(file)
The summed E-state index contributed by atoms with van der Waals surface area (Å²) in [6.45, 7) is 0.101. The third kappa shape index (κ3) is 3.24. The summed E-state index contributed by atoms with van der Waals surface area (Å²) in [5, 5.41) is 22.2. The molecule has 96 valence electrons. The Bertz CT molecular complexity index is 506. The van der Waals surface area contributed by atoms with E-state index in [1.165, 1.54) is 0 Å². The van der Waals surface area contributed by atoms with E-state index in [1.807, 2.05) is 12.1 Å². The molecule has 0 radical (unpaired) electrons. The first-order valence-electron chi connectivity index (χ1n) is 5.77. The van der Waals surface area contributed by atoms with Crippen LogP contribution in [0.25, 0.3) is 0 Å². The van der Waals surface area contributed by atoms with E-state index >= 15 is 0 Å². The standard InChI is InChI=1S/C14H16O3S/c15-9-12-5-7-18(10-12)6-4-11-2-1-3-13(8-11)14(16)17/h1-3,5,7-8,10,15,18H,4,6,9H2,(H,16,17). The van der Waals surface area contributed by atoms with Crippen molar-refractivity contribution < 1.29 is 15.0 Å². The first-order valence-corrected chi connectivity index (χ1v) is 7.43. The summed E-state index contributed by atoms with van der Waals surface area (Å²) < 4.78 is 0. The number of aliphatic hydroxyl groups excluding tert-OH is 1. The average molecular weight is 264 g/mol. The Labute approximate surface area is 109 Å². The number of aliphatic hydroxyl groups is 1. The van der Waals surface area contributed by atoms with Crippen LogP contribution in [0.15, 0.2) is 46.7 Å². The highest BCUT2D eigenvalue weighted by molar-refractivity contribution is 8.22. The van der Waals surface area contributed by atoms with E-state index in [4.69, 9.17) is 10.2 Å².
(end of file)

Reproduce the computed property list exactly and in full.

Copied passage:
The summed E-state index contributed by atoms with van der Waals surface area (Å²) in [6.45, 7) is 0.101. The third kappa shape index (κ3) is 3.24. The summed E-state index contributed by atoms with van der Waals surface area (Å²) in [5, 5.41) is 22.2. The molecule has 96 valence electrons. The Bertz CT molecular complexity index is 506. The van der Waals surface area contributed by atoms with E-state index in [1.165, 1.54) is 0 Å². The van der Waals surface area contributed by atoms with E-state index in [1.807, 2.05) is 12.1 Å². The molecule has 0 radical (unpaired) electrons. The first-order valence-electron chi connectivity index (χ1n) is 5.77. The van der Waals surface area contributed by atoms with Crippen LogP contribution in [0.25, 0.3) is 0 Å². The van der Waals surface area contributed by atoms with E-state index >= 15 is 0 Å². The standard InChI is InChI=1S/C14H16O3S/c15-9-12-5-7-18(10-12)6-4-11-2-1-3-13(8-11)14(16)17/h1-3,5,7-8,10,15,18H,4,6,9H2,(H,16,17). The van der Waals surface area contributed by atoms with Crippen molar-refractivity contribution < 1.29 is 15.0 Å². The first-order valence-corrected chi connectivity index (χ1v) is 7.43. The summed E-state index contributed by atoms with van der Waals surface area (Å²) < 4.78 is 0. The number of aliphatic hydroxyl groups excluding tert-OH is 1. The average molecular weight is 264 g/mol. The Labute approximate surface area is 109 Å². The number of aliphatic hydroxyl groups is 1. The van der Waals surface area contributed by atoms with Crippen LogP contribution in [0.15, 0.2) is 46.7 Å². The highest BCUT2D eigenvalue weighted by molar-refractivity contribution is 8.22. The van der Waals surface area contributed by atoms with E-state index in [4.69, 9.17) is 10.2 Å².